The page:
Anxiety and depression in fitness – suggestions for health club operators to support the mental health of their staff and members. Coauthored by Ethan Smoorenburg and Sean Polidore.
It is a normal part of life to experience occasional anxiety or feel low and sad at times. It is when these feelings are persistent, seemingly uncontrollable, overwhelming and interferes with our daily lives, that anxiety and depression can be disabling.
Mental health has been and continues to be stigmatized. In recent years there has been more openness towards “being ok with not being ok,” and it is in our best interest to continue to motivate awareness and actions for healing. The heaviness of the crises we have all been faced with recently has left an impact on our well-being.
Anxiety and depression can be viewed as the most well-known mental disorders. According to the Anxiety and Depression association of America, 18.1% of the U.S. population is affected by anxiety disorders every year and many of those who struggle also have a co-occurring disorder or physical illness.
Depression is also the leading cause of disability in the United States among peoples ages 15-44, and nearly half of those diagnosed with depression are also diagnosed with an anxiety disorder. Fitness and movement are shown to combat the adverse effects of anxiety and depression, however, 63% of those who struggle, do not receive treatment, an unfortunate statistic, as these disorders are in fact highly treatable.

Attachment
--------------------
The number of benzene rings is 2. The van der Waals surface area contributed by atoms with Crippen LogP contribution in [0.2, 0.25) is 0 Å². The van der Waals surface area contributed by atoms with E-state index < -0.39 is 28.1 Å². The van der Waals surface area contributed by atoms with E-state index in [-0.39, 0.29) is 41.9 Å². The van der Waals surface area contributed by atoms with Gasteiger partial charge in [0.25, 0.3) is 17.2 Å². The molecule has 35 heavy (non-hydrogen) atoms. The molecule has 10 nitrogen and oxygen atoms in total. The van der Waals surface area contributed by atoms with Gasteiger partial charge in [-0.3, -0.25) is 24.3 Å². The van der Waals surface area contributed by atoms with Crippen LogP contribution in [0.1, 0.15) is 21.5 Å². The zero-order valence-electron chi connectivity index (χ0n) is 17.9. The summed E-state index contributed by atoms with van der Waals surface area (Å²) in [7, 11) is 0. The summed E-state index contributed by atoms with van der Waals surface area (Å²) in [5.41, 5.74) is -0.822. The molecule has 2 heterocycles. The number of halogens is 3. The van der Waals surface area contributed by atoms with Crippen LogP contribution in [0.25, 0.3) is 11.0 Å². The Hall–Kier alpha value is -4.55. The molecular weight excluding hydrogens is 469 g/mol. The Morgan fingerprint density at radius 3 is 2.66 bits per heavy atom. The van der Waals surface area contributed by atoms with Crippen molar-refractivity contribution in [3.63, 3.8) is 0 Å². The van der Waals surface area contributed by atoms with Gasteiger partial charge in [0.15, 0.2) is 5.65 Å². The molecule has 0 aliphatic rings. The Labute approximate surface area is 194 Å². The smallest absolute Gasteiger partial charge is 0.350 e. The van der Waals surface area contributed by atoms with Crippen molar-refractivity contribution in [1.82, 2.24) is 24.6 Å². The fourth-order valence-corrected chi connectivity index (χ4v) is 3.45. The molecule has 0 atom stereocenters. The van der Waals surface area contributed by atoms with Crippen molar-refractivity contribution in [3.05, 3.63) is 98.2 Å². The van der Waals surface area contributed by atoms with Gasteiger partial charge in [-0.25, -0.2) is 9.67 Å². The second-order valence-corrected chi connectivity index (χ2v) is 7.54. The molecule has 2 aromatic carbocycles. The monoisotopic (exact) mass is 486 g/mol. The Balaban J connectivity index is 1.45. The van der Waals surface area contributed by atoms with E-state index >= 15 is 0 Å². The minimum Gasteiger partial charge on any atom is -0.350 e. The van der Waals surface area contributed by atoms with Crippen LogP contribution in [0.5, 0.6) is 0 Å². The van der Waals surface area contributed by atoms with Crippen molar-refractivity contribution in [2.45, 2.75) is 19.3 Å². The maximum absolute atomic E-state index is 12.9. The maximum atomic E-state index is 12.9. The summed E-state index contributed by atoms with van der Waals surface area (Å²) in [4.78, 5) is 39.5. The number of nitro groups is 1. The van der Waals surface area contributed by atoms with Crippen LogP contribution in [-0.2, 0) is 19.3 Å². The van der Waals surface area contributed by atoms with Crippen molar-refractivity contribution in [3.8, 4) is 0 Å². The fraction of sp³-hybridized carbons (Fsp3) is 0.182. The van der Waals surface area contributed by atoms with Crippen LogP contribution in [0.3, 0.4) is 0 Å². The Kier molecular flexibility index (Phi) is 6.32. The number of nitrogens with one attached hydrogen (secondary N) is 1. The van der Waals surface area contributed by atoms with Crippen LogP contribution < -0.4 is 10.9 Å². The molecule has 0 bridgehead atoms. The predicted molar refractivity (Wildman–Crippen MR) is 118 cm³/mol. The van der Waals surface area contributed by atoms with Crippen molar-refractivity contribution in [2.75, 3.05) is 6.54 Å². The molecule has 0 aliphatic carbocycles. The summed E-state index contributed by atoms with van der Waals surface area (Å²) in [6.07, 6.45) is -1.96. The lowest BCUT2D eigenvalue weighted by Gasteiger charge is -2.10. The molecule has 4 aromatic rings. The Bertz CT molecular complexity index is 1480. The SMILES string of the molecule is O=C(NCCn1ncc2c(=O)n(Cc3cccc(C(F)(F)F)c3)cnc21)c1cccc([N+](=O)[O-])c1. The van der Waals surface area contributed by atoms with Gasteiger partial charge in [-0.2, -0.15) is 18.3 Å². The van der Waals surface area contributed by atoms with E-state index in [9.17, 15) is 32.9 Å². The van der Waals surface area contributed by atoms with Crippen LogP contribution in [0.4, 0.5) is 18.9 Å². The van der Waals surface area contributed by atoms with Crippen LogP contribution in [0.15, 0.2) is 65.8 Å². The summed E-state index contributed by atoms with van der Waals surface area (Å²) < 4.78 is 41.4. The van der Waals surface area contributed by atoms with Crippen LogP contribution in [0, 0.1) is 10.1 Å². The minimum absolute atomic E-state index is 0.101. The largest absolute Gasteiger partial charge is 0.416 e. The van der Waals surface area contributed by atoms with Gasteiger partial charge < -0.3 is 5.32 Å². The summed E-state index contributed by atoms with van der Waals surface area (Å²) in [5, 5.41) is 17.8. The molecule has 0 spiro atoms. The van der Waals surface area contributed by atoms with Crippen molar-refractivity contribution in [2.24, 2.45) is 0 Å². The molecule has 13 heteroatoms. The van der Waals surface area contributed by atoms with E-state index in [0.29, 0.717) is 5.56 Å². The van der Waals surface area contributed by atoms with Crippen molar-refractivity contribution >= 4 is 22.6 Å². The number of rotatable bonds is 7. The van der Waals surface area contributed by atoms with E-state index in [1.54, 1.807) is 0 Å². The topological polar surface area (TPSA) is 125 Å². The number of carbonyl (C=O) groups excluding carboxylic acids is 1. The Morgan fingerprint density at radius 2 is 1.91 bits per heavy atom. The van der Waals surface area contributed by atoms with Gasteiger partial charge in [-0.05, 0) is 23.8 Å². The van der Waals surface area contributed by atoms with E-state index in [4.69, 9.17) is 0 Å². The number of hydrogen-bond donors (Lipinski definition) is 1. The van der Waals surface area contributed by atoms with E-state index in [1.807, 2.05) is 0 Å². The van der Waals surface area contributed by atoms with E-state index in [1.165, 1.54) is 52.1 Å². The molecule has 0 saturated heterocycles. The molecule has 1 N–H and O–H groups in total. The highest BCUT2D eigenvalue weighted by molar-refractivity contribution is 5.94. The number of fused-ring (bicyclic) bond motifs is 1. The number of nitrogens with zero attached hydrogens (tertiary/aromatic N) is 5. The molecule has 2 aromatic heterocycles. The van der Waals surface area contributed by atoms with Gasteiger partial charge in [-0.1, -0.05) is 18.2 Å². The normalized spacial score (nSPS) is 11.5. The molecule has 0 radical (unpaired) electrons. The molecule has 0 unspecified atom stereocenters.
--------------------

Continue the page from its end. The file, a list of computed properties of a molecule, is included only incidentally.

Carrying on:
If as a society we feel apprehensive to improving our struggles with mental health, and specifically, anxiety and depression, how can we be mindful of the mental well-being of ourselves, customers and staff in our health clubs?
I had the great pleasure of teaming up with Sean Polidore, MS, a professor of psychology at South Louisiana Community College, and NASM certified personal trainer, to gain his perspective on this matter.
Below, I share my conversation with Sean who offered insightful suggestions for health club operators to support the mental health of their staff and members:
What behaviors are signs that staff and/or members may be struggling with anxiety and depression?
- Excessive comments being made about hurting themselves, someone else or other things.
- Constantly celebrating conflict.
- A person’s joy appearing diminished and having a noticeable change/shift in demeanor.
- More frequent physical ailments and reduced energy.
What are the best practices to take if a member shares they struggle with anxiety or depression?
Acknowledge it is ok to talk to someone. Be empathetic and provide a safe space so it is known that you are part of their team.
Reset your time if needed. It is ok in this case to talk instead of train. Make sure to find a quiet space, listen with empathy and schedule the next session before they leave.
Remain in the scope of practice of trainer or coach. Follow up with a call the next day to check-in and continue to stay connected often with a “pulse check” on how they are feeling. Suggest speaking to a counselor or therapist if behaviors are occurring that cause uncertainty towards what should be done to best support the person.
How can health club leaders best communicate with a staff member whose work performance is struggling because of anxiety or depression?